Probability distributions
Although there are a large number of probability or statistical distributions in published literature, this section presents just four such distributions considered useful for performing various types of reliability, maintainability, and safety analysis studies concerned with engineering systems [1416].
Exponential distribution
This is one of the simplest continuous random variable distributions frequently used in the industrial sector, particularly for performing reliability studies. Its probability density function is expressed by [9,17]
f(t) = ae “, for t > 0, a > 0
(2.36)
where
f(t) is the probability density function.
t is the time (i.e., a continuous random variable).
a is the distribution parameter.
By inserting Equation (2.36) into Equation (2.21), we get the equation for the cumulative distribution function:
F(f) = le"“'
(2.37)
With the aid of Equations (2.26) and (2.36), we obtain the following equation for the distribution expected value (i.e., mean value):
E(f) = 
 (2.38)
 7 ^{a}
Example 2.9
Assume that the mean time to failure of engineering system is 1000 hours. Calculate the failure probability of the engineering system during a 500hour mission by using Equations (2.37) and (2.38).
By inserting the specified data value into Equation (2.38), we obtain
a = —i— = 0.001 failures per hour 1000 ^{r}
By substituting the calculated and the given data values into Equation (2.37), we get
F(500) = e‘^{(0tx,1)(500)}
= 0.6065
Thus, the failure probability of the engineering system during the 500hour mission is 0.6065.
Rayleigh distribution
This continuous random variable probability distribution is named after its founder, John Rayleigh (18421919) [1], and its probability density function is defined by
for 0 > 0, t > 0
(2.39)
where
0 is the distribution parameter.
By substituting Equation (2.39) into Equation (2.21), we obtain the following equation for the cumulative distribution function:
(2.40)
By inserting Equation (2.39) into Equation (2.26), we get the following equation for the distribution expected value:
E(t) = 0f
 3Ï
 2/
 (2.41)
where
f(.) is the gamma function and is defined by
00
r(n) = forn>0
 (2.42)
 0
Weibull distribution
This continuous random variable distribution was developed by Waloddi Weibull, a Swedish professor in mechanical engineering in the early 1950s and its probability density function is defined [18]
/(1) = ^^ fort>0,b>0,e>0 (2A3)
0
where
b and 0 are the distribution shape and scale parameters, respectively.
By inserting Equation (2.43) into Equation (2.21), we obtain the following equation for the cumulative distribution function:
F(t) = le’^{(f/0)i}’ (2.44)
By substituting Equation (2.43) into Equation (2.26), we obtain the following equation for the distribution expected value:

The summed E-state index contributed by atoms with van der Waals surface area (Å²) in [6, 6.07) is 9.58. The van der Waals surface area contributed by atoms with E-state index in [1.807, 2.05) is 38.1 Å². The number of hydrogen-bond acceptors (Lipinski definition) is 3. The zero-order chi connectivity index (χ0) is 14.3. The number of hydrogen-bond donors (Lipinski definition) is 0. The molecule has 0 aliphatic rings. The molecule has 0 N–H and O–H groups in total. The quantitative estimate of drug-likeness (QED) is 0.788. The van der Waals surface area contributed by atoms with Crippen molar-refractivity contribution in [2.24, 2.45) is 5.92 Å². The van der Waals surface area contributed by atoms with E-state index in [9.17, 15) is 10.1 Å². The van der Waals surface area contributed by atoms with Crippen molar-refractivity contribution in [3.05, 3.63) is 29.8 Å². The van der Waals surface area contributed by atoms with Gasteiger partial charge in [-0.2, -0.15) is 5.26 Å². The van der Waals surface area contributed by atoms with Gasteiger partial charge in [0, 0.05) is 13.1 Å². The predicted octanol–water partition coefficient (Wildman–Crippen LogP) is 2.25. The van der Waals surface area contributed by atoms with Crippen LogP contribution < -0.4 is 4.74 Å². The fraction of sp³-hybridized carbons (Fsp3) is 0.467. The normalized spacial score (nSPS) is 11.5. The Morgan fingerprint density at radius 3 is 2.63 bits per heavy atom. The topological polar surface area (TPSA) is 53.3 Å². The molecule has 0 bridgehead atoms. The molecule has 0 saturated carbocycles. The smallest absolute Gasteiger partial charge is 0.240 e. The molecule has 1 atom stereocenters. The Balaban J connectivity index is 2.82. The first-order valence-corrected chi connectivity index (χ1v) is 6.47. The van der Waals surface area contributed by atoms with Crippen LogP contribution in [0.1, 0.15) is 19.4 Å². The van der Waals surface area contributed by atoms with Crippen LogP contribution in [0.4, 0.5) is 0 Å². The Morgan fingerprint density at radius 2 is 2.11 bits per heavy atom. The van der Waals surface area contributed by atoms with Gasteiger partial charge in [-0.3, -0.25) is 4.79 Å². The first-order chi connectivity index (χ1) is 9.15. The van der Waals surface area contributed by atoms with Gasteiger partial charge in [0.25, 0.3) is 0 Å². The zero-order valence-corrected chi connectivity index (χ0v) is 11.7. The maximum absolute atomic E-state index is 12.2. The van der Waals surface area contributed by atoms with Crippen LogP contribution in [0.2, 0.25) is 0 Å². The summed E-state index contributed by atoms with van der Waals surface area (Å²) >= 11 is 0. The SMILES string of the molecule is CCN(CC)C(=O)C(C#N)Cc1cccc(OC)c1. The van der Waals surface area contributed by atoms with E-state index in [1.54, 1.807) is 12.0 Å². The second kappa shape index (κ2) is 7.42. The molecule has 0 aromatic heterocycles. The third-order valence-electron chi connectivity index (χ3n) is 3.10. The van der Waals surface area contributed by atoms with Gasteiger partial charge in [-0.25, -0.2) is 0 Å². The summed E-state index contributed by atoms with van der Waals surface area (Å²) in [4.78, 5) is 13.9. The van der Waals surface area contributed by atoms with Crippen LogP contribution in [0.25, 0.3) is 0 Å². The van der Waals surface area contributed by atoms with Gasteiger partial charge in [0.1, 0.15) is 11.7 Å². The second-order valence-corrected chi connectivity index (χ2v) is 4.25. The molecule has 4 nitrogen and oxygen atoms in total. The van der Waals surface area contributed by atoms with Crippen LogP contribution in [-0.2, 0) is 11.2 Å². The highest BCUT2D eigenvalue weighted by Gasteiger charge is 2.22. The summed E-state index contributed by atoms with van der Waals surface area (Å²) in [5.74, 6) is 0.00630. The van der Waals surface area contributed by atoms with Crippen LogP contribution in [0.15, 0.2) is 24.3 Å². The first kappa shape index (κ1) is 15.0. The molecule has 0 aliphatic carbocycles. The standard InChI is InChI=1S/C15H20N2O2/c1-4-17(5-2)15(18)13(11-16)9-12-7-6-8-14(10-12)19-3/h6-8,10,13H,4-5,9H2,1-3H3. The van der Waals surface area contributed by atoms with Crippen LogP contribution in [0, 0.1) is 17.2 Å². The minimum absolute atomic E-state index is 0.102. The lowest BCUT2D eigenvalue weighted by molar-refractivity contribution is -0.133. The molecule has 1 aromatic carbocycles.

E(t) = 0rl + ^ (2.45)
It is to be noted that for b = 1 and b = 2, the exponential and Rayleigh distributions are the special cases of this distribution, respectively.
Bathtub hazard rate curve distribution
This is another continuous random variable distribution, and it can represent bathtubshaped, increasing and decreasing hazard rates. This distribution was developed in 1981 [19], and in the published literature by other authors around the world, it is generally referred to as the Dhillon distribution/law/model [2039].
The probability density function of the distribution is expressed by [19]
/(t) = 170(et)^{!,}'^{1}e I > for t>0,6>0,b>0 (2.46)
where
b and 9 are the distribution shape and scale parameters, respectively.
By substituting Equation (2.46) into Equation (2.21), we obtain the following equation for cumulative distribution function:
Wil
F(f) = le^{l 1} (2.47)
It is to be noted that for b = 0.5, this probability distribution gives the bathtubshaped hazard rate curve, and for b = 1, it gives the extreme value probability distribution. In other words, the extreme value probability distribution is the special case of this probability distribution at b = 1.
Solving firstorder differential equations with Laplace transforms
Usually, Laplace transforms are used to find solutions to firstorder linear differential equations in reliability, maintainability, and safety analysisrelated studies of engineering systems. The example presented below demonstrates the finding of solutions to a set of linear firstorder differential equations, describing a engineering system in regard to reliability and safety, using Laplace transforms.
Example 2.10
Assume that an engineering system can be in any of the three states: operating normally, failed safely, or failed unsafely. The following three firstorder linear differential equations describe the engineering system under consideration:
^iû_{+}(x_{s}+x„)p_{o}(t)=o
(2.48)
^_{W}) = 0 at 
(2.49) 
(2.50) 
where
X_{s} is the engineering system constant safe failure rate, is the engineering system constant unsafe failure rate.
Pi (t) is the probability that the engineering system is in state i at time, for i = 0 (operating normally), i = 1 (failed safely), and i = 2 (failed unsafely).
At time t = 0, Po (0) = 1, Pi (0) = 0, and P_{2} (0) = 0.
Solve differential Equations (2.48)—(2.50) by using Laplace transforms.
Using Table 2.1, differential Equations (2.48)(2.50), and the given initial conditions, we obtain
sP_{0}(s)l + (X_{s}+X„)P_{o}(s) = O 
(2.51) 
sP_{!}(s)X_{s}Po(s)=0 
(2.52) 
sft(s)X„P_{u}(s) = 0 
(2.53) 
By solving Equations (2.51)—(2.53), we get
Po(s)=, ? . ' (s + A._{s} + X„) Pl(s)= z x A(s)= z + X_{M} J 

By taking the inverse Laplace transforms of Equations (2.54)(2.56), we obtain
P_{0}(t) = e‘<^{Xs+x}“)' 
(2.57) 

Thus, Equations (2.57)(2.59) are the solutions to differential Equations (2.48)(2.50).